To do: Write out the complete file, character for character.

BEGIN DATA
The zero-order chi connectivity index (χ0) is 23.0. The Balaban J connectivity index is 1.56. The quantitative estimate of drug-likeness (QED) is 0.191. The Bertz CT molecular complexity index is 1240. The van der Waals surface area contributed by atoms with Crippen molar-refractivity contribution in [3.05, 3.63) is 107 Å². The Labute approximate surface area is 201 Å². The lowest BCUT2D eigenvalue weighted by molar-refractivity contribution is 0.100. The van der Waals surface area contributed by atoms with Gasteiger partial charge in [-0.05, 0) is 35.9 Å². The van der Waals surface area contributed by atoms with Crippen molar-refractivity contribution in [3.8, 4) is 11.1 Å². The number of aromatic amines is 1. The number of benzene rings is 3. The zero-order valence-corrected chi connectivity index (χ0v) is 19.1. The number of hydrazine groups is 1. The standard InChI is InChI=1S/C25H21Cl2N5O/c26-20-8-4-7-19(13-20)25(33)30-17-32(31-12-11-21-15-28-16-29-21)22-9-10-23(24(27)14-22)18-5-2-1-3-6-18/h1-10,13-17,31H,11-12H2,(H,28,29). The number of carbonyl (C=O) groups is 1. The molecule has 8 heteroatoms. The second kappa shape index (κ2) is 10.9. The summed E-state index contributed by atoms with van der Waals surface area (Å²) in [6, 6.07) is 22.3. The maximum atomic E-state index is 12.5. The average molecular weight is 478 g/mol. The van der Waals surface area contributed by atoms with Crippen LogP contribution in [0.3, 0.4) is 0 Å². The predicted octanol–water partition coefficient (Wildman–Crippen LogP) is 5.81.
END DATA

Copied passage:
The zero-order chi connectivity index (χ0) is 23.0. The Balaban J connectivity index is 1.56. The quantitative estimate of drug-likeness (QED) is 0.191. The Bertz CT molecular complexity index is 1240. The van der Waals surface area contributed by atoms with Crippen molar-refractivity contribution in [3.05, 3.63) is 107 Å². The Labute approximate surface area is 201 Å². The lowest BCUT2D eigenvalue weighted by molar-refractivity contribution is 0.100. The van der Waals surface area contributed by atoms with Gasteiger partial charge in [-0.05, 0) is 35.9 Å². The van der Waals surface area contributed by atoms with Crippen molar-refractivity contribution in [3.8, 4) is 11.1 Å². The number of aromatic amines is 1. The number of benzene rings is 3. The zero-order valence-corrected chi connectivity index (χ0v) is 19.1. The number of hydrazine groups is 1. The standard InChI is InChI=1S/C25H21Cl2N5O/c26-20-8-4-7-19(13-20)25(33)30-17-32(31-12-11-21-15-28-16-29-21)22-9-10-23(24(27)14-22)18-5-2-1-3-6-18/h1-10,13-17,31H,11-12H2,(H,28,29). The number of carbonyl (C=O) groups is 1. The molecule has 8 heteroatoms. The second kappa shape index (κ2) is 10.9. The summed E-state index contributed by atoms with van der Waals surface area (Å²) in [6, 6.07) is 22.3. The maximum atomic E-state index is 12.5. The average molecular weight is 478 g/mol. The van der Waals surface area contributed by atoms with Crippen LogP contribution in [0.3, 0.4) is 0 Å². The predicted octanol–water partition coefficient (Wildman–Crippen LogP) is 5.81.